We stopped at different places to take photos (cue doggy sigh from the back seat) and even pulled up at the windmill I’d meant to visit but no dogs permitted (aw!!) and it was too warm to leave dogs in the car so this will wait for another day.


Talking of maps, I got hopelessly lost navigating my way back via tiny lanes across the interior which I chose rather than retracing our steps back along the coast road – thanks to some eejit who’d removed the signs from the sign post at a crucial point. Luckily it was late on and the sun was low in the sky which made it easy to navigate by the direction of the sun and various landmarks such as recognisable mountains and between that and the aforementioned map I backed us out of the pickle we’d got into and got home without too much hassle and with a large ice cream. Who says women can’t read maps? Marley hastily said he said nothing of the sort… (and please can I share your ice cream?)


I just had a few things to do on the second morning before we packed up for home so the walks were a bit shorter although we did a bit of beach combing / swimming.


Marley has now discovered that chasing a seagull in water is always going to end in disappointment and also invented a new kind of retrieving. This involves swimming out to the stick I’ve thrown for him, fetching it, doggy paddling furiously further out into the bay and leaving it there bobbing helpless on the receding tide before swimming back to shore empty-mouthed. I spent some time carefully explaining the pitfalls of this kind of game (i.e. you run out of driftwood quite quickly) but he was unmoved by my logic and wasn’t going back in to get it. Apparently he thinks I can not only magic dog food out of cold boxes with lights inside each morning (always exciting, that trick!) but also magic new sticks out of the shoreline too. And anyway by then Stick was slowly drifting out of the North West Passage on its way to Ireland… I told him it was very lucky I wasn’t especially fond of that particular stick.


Spring at the coast is just beautiful with flowers starting to appear everywhere on the headland, both those planted by humans and the prettier more delicate wild flowers more in keeping with the landscape. Lying on your tummy taking photos in the sunshine is sheer joy. Possibly only beaten by lying on your back waving your paws in the air.


What are you laughing at?…


Whaaaat!? Why you laughing at meeeee?!!!


Hey!!! Stop laaaaaaaafing at me!! Wufff!!!


We got to say goodbye to our friends next-door whom we almost missed seeing this trip. Marley’s special friends as he likes me to be aware. People who don’t laugh at him but lie on the floor just to tickle his ears, play with him and tell him he’s a lovely boy.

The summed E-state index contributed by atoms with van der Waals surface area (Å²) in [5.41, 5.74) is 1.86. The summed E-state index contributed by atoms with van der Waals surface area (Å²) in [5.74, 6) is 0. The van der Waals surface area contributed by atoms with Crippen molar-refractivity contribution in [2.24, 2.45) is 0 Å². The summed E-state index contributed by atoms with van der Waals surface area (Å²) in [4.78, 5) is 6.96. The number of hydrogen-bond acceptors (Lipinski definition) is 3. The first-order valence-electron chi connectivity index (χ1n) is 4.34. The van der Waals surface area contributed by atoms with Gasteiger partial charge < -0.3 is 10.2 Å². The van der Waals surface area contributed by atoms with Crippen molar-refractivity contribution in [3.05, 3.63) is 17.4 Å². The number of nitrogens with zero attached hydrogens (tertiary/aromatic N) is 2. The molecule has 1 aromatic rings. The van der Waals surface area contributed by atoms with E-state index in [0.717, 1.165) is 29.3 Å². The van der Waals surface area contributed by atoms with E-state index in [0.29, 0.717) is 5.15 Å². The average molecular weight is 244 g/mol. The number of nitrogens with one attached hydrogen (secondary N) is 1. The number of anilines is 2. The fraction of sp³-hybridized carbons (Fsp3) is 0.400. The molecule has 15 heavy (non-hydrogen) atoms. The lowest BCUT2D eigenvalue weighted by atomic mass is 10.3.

We had one last mad snorty, wuffy dash around on the golden sand as the tide was out and headed back off through the mountains of North Wales to home. We stopped briefly to watch crazy humans do crazy things in a slate quarry – Marley was very perplexed by the creatures whizzing overhead. And why, pray, would you go to the trouble of putting a leash and collar on if you can fly like that anyway?!



We discovered that Spring is everywhere in Wales just now and that we’re so lucky to be able to live in such a beautiful and varied place.


It might have been short and very busy – but it was a good trip. We both feel better for it. Marley sums it up pretty well here…



Of Kites and Kerry Hills

Come take a walk with me?


Marley and I have a new favourite walk. It’s quite a long one so we don’t do this every day but we’ve walked it a couple of times a week since New Year – I’d walked and ridden parts of this before many times as part of it are country lanes around my home and sections are bridle path I rode when Cobweb was in her younger days before she retired. I’m wary of walking footpaths across my neighbours’ land however though. Even when there are public rights of way I’m very aware of the frustrations this can cause farmers and landowners. On the one hand it’s great that everyone can access beautiful countryside and get exercise and enjoyment out of our gorgeous land. And we should definitely encourage people to get out more and what better way of keeping healthy as well as learning to appreciate our natural resources.


But many of my friends are farmers and although the majority of walkers and ramblers respect others and the countryside, there are always a few who spoil it for everyone. Some of my friends have had to deal with the consequences of walkers not shutting a gate, or shutting one that’s meant to be open.

In one case this caused weeks of extra work and expense and resulting in the deaths of sheep when a walker carelessly left several gates open on a footpath and my friend’s rams that were many fields away from his ewe lambs that were too young to be mated wandered over and did what sheep do and the resulting mayhem 5 months later completely messed up their lambing season, already a stressful and exhausting  time for sheep farmers, extending it by several weeks and costing money in unwanted vets bills for caesarians on some ewes and loss of animals for the ewes and lambs that didn’t survive. Other friends have a footpath running close to their house and it’s not unusual for walkers to take a short cut through their yard where their working sheepdogs run free and their children play. Most people are apologetic when they realise they are trespassing, but some are rude and belligerent when politely asked to return to the footpath – which doesn’t help matters.